IPhone sales shortfall could leave Verizon owing Apple $14 billion

In this Feb. 10, 2011 file photo, Chris Cioban, manager of the Verizon store in Beachwood, Ohio, holds up an Apple iPhone. Verizon reached a deal with Apple to sell far more iPhones than it actually will be able to, according to an investment research firm's analysis.
(Amy Sancetta / AP)

Two in five smartphones sold in the U.S. this spring were iPhones. But that may not be good enough for Verizon Wireless.

The company must sell $23.5 billion worth of iPhones this year to meet a commitment it made to Apple Inc. in 2010, according to an investment research firm’s analysis of SEC filings.

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Because of slower-than-expected sales, Verizon now must double its iPhone sales of last year. If it falls short, the company could be on the hook for as much as $14 billion, Moffett Research said in a report released this week.

“It is likely that Apple would be reluctant to simply ignore these commitments, since many other carriers around the world are probably in a similar situation, and a simple amnesty would set an unwanted precedent,” the research firm wrote. “It is therefore unrealistic to think that Apple won’t extract some consideration for renegotiating these shortfalls.”


The firm said that Verizon Wireless’ parent company, Vodafone, reported that Verizon had $45 billion in purchase commitments over a three-year period at the end of 2010. Moffett believes most of the money is due to Apple.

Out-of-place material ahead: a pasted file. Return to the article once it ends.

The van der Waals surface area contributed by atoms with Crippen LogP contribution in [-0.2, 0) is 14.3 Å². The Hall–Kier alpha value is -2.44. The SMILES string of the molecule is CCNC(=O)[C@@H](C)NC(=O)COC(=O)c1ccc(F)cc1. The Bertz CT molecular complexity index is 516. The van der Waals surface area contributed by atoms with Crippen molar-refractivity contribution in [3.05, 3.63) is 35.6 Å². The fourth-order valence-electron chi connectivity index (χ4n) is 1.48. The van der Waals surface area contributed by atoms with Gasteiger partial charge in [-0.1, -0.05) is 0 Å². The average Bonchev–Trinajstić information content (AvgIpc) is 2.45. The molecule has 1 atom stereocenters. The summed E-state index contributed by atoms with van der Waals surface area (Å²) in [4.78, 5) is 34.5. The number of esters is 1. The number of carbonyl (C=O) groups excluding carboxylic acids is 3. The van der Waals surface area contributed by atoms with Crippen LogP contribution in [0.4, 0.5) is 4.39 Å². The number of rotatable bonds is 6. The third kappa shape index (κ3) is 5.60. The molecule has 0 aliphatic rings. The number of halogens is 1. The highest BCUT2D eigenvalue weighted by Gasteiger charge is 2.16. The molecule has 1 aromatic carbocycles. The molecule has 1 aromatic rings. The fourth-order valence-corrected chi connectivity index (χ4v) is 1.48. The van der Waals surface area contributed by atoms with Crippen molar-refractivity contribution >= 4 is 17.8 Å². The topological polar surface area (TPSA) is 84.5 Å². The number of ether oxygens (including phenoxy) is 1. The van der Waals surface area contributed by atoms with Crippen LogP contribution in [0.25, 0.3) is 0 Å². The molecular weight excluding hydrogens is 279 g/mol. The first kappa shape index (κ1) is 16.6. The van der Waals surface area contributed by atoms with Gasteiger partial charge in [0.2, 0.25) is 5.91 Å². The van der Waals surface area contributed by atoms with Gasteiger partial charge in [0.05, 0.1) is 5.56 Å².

“Few if any other handset suppliers require purchase commitments of this kind, and, again, it is noteworthy that the total commitment was almost zero until Verizon contracted with Apple for the iPhone for the first time,” the report stated.

Since 2010, competitors such as Sprint and T-Mobile have started carrying the iPhone, while Android smartphones have achieved similar levels of popularity.

Moffet said AT&T reported just $3.8 billion in commitments overall at the end of the 2012.

The revelations about Verizon’s potentially staggering deal with Apple take up less than two pages of the 115-page report on the state of the telecommunications industry. Moffett warns that giants such as Verizon and AT&T are weak long-term investments because of slower smartphone sales growth and increasing competition.

Verizon didn’t immediately respond to a request for comment. A Verizon spokeswoman declined to comment to Bloomberg regarding the iPhone commitments.


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